The four player matches on large maps lead to great games of cat and mouse but now, a lot of it feels just like any other shooter. The problem is the lobbies don’t have very many players online and some game types you can’t even find a single match and are stuck waiting for your own to fill up or the ones you do find for the most common game types are filled with the same group of people leading to frustratingly repetitive gameplay.
As a whole though, the Goldeneye 007: Reloaded is a competent action shooter. It has stealth elements integrated in it but they are not required (except in the Stealth Mi6 mode obviously) that leave it open for how players want to play through certain parts of the game. There is no way to play through totally stealthy though as there are some forced firefights. Make no mistake, the game is a shooter and doesn’t try to hide from it.
The story hits many of the same plot points of the original so don’t expect any surprises here, unless of course you never played the original or watched the movie in which case we will keep this spoiler free. The story of Goldeneye 007: Reloaded has that distinct Bond feel that everyone knows and loves. Characters hold true to their on screen counterparts even though the actors behind them have changed. Still though for the purists, this change might be a bit much for them to deal with but to those people we say relax.
Having fully animated and voice over scenes takes the shell of the original title and gives Goldeneye 007: Reloaded a much more fulfilling experience than just reading text. The game’s story is a standard six to eight hours depending on how long players take fulfilling all objectives in levels and if they try to pass through undetected or engaging in every firefight. It is worth noting that secondary objects are also not required to advance through the story, though they are needed to acquire the game’s achievements in many levels.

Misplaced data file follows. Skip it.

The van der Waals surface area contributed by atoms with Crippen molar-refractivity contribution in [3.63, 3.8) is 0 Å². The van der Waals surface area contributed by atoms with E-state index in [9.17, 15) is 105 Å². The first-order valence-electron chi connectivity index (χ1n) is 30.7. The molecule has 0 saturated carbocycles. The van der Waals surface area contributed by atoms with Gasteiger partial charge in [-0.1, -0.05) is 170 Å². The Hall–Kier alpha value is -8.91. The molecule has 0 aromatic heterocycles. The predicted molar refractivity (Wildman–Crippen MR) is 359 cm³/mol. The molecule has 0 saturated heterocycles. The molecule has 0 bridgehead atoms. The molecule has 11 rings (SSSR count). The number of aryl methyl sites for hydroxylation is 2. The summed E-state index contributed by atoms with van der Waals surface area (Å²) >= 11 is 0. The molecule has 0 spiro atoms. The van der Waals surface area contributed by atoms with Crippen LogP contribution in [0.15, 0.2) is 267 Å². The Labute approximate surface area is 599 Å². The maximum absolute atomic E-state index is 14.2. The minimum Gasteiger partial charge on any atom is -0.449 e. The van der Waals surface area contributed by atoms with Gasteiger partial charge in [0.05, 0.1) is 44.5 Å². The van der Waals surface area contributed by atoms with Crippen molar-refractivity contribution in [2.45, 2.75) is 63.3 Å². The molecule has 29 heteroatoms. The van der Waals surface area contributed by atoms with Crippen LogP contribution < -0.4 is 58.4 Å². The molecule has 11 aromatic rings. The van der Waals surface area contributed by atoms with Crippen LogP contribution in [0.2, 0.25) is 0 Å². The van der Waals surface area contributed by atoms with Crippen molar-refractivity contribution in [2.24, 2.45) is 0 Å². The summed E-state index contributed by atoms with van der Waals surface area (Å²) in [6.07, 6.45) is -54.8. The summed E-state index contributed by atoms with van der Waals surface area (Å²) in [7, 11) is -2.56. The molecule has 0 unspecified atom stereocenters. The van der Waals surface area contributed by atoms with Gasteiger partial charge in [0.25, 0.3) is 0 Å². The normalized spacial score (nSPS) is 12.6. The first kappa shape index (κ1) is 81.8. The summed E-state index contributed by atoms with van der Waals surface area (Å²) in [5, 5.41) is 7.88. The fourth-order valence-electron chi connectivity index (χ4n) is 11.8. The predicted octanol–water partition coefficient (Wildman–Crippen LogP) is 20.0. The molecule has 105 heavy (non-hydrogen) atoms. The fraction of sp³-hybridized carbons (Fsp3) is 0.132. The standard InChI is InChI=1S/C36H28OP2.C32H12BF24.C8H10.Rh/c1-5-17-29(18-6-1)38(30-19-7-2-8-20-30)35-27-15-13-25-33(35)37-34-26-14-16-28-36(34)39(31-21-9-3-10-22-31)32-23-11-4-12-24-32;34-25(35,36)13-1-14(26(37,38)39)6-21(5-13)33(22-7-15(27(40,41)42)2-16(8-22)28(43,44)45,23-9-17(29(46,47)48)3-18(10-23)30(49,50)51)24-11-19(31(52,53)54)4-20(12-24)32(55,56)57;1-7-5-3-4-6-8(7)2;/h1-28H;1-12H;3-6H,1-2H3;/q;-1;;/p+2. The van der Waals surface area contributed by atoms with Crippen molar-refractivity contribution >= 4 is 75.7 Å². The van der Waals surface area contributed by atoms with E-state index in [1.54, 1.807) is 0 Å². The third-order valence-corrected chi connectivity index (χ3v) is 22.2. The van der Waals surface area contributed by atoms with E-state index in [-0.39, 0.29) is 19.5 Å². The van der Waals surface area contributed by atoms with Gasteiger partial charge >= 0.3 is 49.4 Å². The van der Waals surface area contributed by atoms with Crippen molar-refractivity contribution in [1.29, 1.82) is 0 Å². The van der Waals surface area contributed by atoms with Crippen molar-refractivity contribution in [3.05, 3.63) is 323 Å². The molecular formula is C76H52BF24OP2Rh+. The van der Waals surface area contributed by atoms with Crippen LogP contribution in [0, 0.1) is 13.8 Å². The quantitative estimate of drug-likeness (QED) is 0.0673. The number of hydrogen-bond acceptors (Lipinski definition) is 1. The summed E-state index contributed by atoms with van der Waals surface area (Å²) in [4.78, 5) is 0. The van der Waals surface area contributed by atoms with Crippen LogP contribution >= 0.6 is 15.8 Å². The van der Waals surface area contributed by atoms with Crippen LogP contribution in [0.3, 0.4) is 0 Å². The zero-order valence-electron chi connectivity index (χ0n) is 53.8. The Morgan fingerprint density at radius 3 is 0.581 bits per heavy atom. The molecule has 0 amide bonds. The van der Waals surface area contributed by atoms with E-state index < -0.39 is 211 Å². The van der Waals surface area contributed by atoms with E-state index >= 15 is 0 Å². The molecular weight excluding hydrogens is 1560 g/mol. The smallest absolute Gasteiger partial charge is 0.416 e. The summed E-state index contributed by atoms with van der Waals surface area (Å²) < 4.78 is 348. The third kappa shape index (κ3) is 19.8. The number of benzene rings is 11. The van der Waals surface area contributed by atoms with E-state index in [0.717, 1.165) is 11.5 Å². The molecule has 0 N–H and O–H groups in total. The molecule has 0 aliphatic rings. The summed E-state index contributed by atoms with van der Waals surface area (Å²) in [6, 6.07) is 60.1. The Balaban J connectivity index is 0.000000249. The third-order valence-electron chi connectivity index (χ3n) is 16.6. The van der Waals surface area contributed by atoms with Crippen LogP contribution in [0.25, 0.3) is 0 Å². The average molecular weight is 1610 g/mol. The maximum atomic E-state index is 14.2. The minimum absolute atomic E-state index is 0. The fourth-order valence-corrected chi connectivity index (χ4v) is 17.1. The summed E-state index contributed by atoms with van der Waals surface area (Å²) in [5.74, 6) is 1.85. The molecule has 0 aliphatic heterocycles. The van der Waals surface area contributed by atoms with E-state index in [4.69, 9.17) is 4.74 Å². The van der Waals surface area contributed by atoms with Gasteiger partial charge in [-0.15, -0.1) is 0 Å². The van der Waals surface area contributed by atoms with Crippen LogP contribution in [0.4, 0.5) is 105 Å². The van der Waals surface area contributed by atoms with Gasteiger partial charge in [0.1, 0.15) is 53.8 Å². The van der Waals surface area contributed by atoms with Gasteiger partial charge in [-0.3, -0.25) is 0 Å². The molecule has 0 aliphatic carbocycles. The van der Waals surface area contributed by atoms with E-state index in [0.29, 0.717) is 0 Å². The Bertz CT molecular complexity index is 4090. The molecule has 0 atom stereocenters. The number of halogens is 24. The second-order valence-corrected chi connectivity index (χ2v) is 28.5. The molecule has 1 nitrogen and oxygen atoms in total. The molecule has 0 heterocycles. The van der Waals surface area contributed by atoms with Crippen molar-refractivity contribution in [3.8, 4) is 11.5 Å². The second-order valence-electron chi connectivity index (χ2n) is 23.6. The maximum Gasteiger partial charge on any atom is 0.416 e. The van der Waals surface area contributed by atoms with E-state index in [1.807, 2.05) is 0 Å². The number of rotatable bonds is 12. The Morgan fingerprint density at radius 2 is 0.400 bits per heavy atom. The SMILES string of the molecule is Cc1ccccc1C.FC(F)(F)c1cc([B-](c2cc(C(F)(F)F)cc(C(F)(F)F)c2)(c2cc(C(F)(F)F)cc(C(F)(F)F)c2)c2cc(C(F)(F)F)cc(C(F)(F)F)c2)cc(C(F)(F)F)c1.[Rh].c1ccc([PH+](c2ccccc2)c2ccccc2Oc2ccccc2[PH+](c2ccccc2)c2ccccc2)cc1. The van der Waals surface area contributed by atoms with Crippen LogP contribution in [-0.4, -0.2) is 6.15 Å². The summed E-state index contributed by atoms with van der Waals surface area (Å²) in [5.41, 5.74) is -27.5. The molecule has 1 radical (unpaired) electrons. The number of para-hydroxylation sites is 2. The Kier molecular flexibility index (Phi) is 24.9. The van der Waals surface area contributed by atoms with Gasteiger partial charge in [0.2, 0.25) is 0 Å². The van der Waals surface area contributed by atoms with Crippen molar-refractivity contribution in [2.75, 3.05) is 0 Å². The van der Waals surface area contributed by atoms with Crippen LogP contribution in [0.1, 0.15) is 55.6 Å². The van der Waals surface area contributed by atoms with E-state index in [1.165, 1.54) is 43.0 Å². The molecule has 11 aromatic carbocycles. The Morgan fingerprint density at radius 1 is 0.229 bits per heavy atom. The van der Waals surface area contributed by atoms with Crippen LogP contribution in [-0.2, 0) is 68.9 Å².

Goldeneye 007: Reloaded does a great job of recapturing the look and tone of the original Goldeneye. This time though, instead of the original Pierce Brosnan, Daniel Craig who is the current face of Bond takes the lead both visually and using his voiceover. The rest of the cast has been reworked as well giving a unique feel to this exploration of the Goldeneye story. The animations are crisp for the most part though there are points with the facial dubbing is off which can break immersion and remind players they are playing a game and not participating in a movie.
The audio is a drastic step up in quality. The original soundtrack featuring a new “Goldeneye” song as well as using known artists like Dead Mau5 help bring back that cinematic feel. The voice acting is stellar and doesn’t feel phoned in during the campaign and keeping Judy Dench’s classic voice as M helps complete the Bond package.
Fourteen years after the original Goldeneye took the N64 by storm, fanboy dreams have been answered by bringing the series to full next gen glory. The game is an awesome reimagining of the classic that does the single player justice, though the multiplayer has a whole different set of logistics to deal with. It is also a HARD time for a FPS to come out between both Battlefield 3 and Call of Duty: Modern Warfare 3 which will inevitably make Goldeneye 007: Reloaded take a hit in terms of its online community.
Goldeneye 007: Reloaded does what it sets out to do and reimagines the classic franchise and does it justice at the same time. While the popularity may have waned and it won’t be the popular or critical success of the original, there is still a lot of fun and entertaining gameplay in Goldeneye 007: Reloaded for players both new and returning to the title.
XBox 360 (Also available on PlayStation 3)